The bulging forehead, slim oval face, and intricate hair arrangement seen here are all common features in Guro female face masks, as is the inclusion of a figure atop the head. In the Guro tradition, these carvings can range can from birds to people. This mask may represent gu, who is a sacred forest entity and wife of another important creature, zamble (see M84-126 in our collection). Gu is generally represented by a female oval face mask topped with an intricate coiffure or horns. Compared to the zamble masquerade- which is high-energy, loud and requires endurance from the dancer- gu embodies grace, elegance, and slower movements. Her performance is also not accompanied by drums, but instead sound is created by ankle rattles worn by the male dancer. Zamble and gu differ from the coarse, rude and wild brother of zamble, zauli. Where gu and zamble embody appropriate social behavior, zauli is their antithesis, provoking the crowd with wild and unseemly movements.
The Guro language has no word for a mask as an object, for it is seen as a living entity. The masquerader expresses specific physical and expressive mannerisms that are consistently performed from one year to the next. The combination of mask, costume and dance brings the spirit to life, which is true of many West African masking traditions.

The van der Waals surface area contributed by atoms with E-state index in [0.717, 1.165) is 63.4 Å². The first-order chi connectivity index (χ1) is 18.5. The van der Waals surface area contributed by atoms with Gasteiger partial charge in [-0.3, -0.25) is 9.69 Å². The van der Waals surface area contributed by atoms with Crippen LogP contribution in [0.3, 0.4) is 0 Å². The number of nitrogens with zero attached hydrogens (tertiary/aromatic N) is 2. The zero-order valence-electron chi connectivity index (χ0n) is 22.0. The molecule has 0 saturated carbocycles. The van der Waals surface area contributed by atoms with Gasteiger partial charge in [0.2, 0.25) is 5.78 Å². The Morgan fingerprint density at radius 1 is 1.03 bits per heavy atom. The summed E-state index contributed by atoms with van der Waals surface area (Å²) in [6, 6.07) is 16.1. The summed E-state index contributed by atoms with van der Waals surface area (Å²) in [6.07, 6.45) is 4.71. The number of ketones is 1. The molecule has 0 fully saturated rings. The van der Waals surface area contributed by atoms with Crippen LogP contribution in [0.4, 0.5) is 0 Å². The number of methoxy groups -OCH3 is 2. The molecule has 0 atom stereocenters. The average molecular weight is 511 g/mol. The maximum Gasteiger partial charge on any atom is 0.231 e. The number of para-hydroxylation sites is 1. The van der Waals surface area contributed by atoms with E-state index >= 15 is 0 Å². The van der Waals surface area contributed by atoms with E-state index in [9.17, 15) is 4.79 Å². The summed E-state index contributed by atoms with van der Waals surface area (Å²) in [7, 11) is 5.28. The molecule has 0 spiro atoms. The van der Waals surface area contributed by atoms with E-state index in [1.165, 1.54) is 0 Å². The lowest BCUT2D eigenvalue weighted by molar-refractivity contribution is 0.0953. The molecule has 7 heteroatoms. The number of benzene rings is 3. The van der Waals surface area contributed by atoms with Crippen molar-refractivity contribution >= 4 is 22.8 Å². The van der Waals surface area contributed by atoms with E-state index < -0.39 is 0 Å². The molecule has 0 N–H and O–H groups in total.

The Guro mask tradition is one that continues today, constantly changing to suit the times. This evolution is most evident in the choice of figural elements. For example, one famous Guro carver, Sabu bi Boti, created original designs that included the Brazilian soccer player, Pele. He also has created masks that include cultural ceremonies of neighboring peoples: after he saw a snake dance performance by the Dan peoples, he carved a similar female face mask topped with the scene he witnessed. The role of the masquerader has also evolved through the ages, and now there is a tourist culture that has allowed dancers and masqueraders to perform for an audience in exchange for payment.